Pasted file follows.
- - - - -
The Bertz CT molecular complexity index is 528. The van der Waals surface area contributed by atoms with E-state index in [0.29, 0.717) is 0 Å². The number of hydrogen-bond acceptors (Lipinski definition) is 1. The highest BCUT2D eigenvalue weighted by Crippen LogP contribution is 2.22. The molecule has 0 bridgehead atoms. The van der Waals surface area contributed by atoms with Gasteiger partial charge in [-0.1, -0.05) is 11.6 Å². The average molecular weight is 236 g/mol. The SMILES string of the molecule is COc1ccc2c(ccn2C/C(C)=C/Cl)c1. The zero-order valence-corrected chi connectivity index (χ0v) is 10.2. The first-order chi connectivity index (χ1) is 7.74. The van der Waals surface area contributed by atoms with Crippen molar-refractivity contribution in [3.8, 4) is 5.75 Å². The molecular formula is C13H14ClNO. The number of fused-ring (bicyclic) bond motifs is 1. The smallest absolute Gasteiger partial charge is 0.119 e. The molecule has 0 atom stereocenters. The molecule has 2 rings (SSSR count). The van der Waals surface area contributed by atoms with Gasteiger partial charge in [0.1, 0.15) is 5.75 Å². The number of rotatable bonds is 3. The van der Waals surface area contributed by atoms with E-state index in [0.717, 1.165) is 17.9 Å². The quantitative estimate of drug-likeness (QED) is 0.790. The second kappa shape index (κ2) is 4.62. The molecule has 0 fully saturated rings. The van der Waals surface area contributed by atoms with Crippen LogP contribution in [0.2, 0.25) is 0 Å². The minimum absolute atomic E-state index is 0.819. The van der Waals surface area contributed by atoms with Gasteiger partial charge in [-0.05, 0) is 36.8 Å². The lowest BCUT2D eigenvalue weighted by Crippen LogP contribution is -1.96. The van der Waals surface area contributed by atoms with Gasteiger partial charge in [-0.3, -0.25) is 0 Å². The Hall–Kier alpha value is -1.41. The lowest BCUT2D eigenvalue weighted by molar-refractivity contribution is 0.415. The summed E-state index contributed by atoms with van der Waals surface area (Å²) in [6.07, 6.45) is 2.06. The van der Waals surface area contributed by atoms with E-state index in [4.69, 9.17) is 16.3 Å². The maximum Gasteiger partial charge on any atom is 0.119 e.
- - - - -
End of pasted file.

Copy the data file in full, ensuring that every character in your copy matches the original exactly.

The Bertz CT molecular complexity index is 528. The van der Waals surface area contributed by atoms with E-state index in [0.29, 0.717) is 0 Å². The number of hydrogen-bond acceptors (Lipinski definition) is 1. The highest BCUT2D eigenvalue weighted by Crippen LogP contribution is 2.22. The molecule has 0 bridgehead atoms. The van der Waals surface area contributed by atoms with Gasteiger partial charge in [-0.1, -0.05) is 11.6 Å². The average molecular weight is 236 g/mol. The SMILES string of the molecule is COc1ccc2c(ccn2C/C(C)=C/Cl)c1. The zero-order valence-corrected chi connectivity index (χ0v) is 10.2. The first-order chi connectivity index (χ1) is 7.74. The van der Waals surface area contributed by atoms with Crippen molar-refractivity contribution in [3.8, 4) is 5.75 Å². The molecular formula is C13H14ClNO. The number of fused-ring (bicyclic) bond motifs is 1. The smallest absolute Gasteiger partial charge is 0.119 e. The molecule has 0 atom stereocenters. The molecule has 2 rings (SSSR count). The van der Waals surface area contributed by atoms with Gasteiger partial charge in [0.1, 0.15) is 5.75 Å². The number of rotatable bonds is 3. The van der Waals surface area contributed by atoms with E-state index in [0.717, 1.165) is 17.9 Å². The quantitative estimate of drug-likeness (QED) is 0.790. The second kappa shape index (κ2) is 4.62. The molecule has 0 fully saturated rings. The van der Waals surface area contributed by atoms with Crippen LogP contribution in [0.2, 0.25) is 0 Å². The minimum absolute atomic E-state index is 0.819. The van der Waals surface area contributed by atoms with Gasteiger partial charge in [-0.05, 0) is 36.8 Å². The lowest BCUT2D eigenvalue weighted by Crippen LogP contribution is -1.96. The van der Waals surface area contributed by atoms with Gasteiger partial charge in [-0.3, -0.25) is 0 Å². The Hall–Kier alpha value is -1.41. The lowest BCUT2D eigenvalue weighted by molar-refractivity contribution is 0.415. The summed E-state index contributed by atoms with van der Waals surface area (Å²) in [6.07, 6.45) is 2.06. The van der Waals surface area contributed by atoms with E-state index in [4.69, 9.17) is 16.3 Å². The maximum Gasteiger partial charge on any atom is 0.119 e.